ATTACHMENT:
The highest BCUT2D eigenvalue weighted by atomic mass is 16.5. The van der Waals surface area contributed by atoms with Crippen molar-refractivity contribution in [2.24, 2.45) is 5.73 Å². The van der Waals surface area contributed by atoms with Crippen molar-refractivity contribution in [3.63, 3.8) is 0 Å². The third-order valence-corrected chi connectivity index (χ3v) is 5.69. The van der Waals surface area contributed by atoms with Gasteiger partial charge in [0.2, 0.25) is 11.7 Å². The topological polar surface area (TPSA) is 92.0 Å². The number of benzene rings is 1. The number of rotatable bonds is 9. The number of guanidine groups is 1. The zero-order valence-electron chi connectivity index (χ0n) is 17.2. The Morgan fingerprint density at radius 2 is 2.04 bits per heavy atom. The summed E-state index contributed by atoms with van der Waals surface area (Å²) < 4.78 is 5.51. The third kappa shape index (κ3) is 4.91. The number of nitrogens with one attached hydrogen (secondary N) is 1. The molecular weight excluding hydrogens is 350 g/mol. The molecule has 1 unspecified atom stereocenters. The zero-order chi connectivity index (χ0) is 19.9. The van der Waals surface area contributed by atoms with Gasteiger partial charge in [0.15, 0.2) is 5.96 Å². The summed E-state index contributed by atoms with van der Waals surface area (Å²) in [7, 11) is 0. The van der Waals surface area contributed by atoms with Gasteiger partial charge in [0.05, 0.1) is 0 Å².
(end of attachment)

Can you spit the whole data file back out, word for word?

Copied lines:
The highest BCUT2D eigenvalue weighted by atomic mass is 16.5. The van der Waals surface area contributed by atoms with Crippen molar-refractivity contribution in [2.24, 2.45) is 5.73 Å². The van der Waals surface area contributed by atoms with Crippen molar-refractivity contribution in [3.63, 3.8) is 0 Å². The third-order valence-corrected chi connectivity index (χ3v) is 5.69. The van der Waals surface area contributed by atoms with Gasteiger partial charge in [0.2, 0.25) is 11.7 Å². The topological polar surface area (TPSA) is 92.0 Å². The number of benzene rings is 1. The number of rotatable bonds is 9. The number of guanidine groups is 1. The zero-order valence-electron chi connectivity index (χ0n) is 17.2. The Morgan fingerprint density at radius 2 is 2.04 bits per heavy atom. The summed E-state index contributed by atoms with van der Waals surface area (Å²) < 4.78 is 5.51. The third kappa shape index (κ3) is 4.91. The number of nitrogens with one attached hydrogen (secondary N) is 1. The molecular weight excluding hydrogens is 350 g/mol. The molecule has 1 unspecified atom stereocenters. The zero-order chi connectivity index (χ0) is 19.9. The van der Waals surface area contributed by atoms with Gasteiger partial charge in [0.15, 0.2) is 5.96 Å². The summed E-state index contributed by atoms with van der Waals surface area (Å²) in [7, 11) is 0. The van der Waals surface area contributed by atoms with Gasteiger partial charge in [0.05, 0.1) is 0 Å².